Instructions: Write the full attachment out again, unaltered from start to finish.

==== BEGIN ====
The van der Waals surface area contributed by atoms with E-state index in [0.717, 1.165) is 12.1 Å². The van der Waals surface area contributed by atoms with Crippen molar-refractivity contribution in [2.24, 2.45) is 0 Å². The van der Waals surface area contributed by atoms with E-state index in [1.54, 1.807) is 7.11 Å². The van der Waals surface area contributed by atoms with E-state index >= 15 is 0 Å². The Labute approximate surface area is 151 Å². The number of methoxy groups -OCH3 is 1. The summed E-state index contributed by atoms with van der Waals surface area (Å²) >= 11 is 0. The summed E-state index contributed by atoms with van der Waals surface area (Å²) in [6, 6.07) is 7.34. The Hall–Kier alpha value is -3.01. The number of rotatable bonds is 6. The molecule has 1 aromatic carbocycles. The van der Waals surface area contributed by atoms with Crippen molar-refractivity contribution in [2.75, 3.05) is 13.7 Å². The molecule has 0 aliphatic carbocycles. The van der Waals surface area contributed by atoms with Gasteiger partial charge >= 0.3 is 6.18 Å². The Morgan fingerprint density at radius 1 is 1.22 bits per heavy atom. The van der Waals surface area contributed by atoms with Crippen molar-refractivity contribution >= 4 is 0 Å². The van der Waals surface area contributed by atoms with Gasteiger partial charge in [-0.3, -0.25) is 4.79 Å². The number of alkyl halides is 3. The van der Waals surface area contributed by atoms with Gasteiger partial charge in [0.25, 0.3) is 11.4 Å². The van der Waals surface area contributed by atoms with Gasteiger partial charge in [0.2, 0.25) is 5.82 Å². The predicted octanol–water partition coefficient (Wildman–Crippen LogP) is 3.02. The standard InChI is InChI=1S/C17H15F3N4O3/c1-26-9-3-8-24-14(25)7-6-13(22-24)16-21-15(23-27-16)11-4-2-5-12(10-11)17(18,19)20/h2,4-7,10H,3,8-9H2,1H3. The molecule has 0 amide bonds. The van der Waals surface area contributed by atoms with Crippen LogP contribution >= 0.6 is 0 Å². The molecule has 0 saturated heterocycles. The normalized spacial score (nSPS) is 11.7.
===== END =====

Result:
The van der Waals surface area contributed by atoms with E-state index in [0.717, 1.165) is 12.1 Å². The van der Waals surface area contributed by atoms with Crippen molar-refractivity contribution in [2.24, 2.45) is 0 Å². The van der Waals surface area contributed by atoms with E-state index in [1.54, 1.807) is 7.11 Å². The van der Waals surface area contributed by atoms with E-state index >= 15 is 0 Å². The Labute approximate surface area is 151 Å². The number of methoxy groups -OCH3 is 1. The summed E-state index contributed by atoms with van der Waals surface area (Å²) >= 11 is 0. The summed E-state index contributed by atoms with van der Waals surface area (Å²) in [6, 6.07) is 7.34. The Hall–Kier alpha value is -3.01. The number of rotatable bonds is 6. The molecule has 1 aromatic carbocycles. The van der Waals surface area contributed by atoms with Crippen molar-refractivity contribution in [2.75, 3.05) is 13.7 Å². The molecule has 0 aliphatic carbocycles. The van der Waals surface area contributed by atoms with Gasteiger partial charge >= 0.3 is 6.18 Å². The Morgan fingerprint density at radius 1 is 1.22 bits per heavy atom. The van der Waals surface area contributed by atoms with Crippen molar-refractivity contribution >= 4 is 0 Å². The van der Waals surface area contributed by atoms with Gasteiger partial charge in [-0.3, -0.25) is 4.79 Å². The number of alkyl halides is 3. The van der Waals surface area contributed by atoms with Gasteiger partial charge in [0.25, 0.3) is 11.4 Å². The van der Waals surface area contributed by atoms with Gasteiger partial charge in [0.2, 0.25) is 5.82 Å². The predicted octanol–water partition coefficient (Wildman–Crippen LogP) is 3.02. The standard InChI is InChI=1S/C17H15F3N4O3/c1-26-9-3-8-24-14(25)7-6-13(22-24)16-21-15(23-27-16)11-4-2-5-12(10-11)17(18,19)20/h2,4-7,10H,3,8-9H2,1H3. The molecule has 0 amide bonds. The van der Waals surface area contributed by atoms with Crippen LogP contribution >= 0.6 is 0 Å². The molecule has 0 saturated heterocycles. The normalized spacial score (nSPS) is 11.7.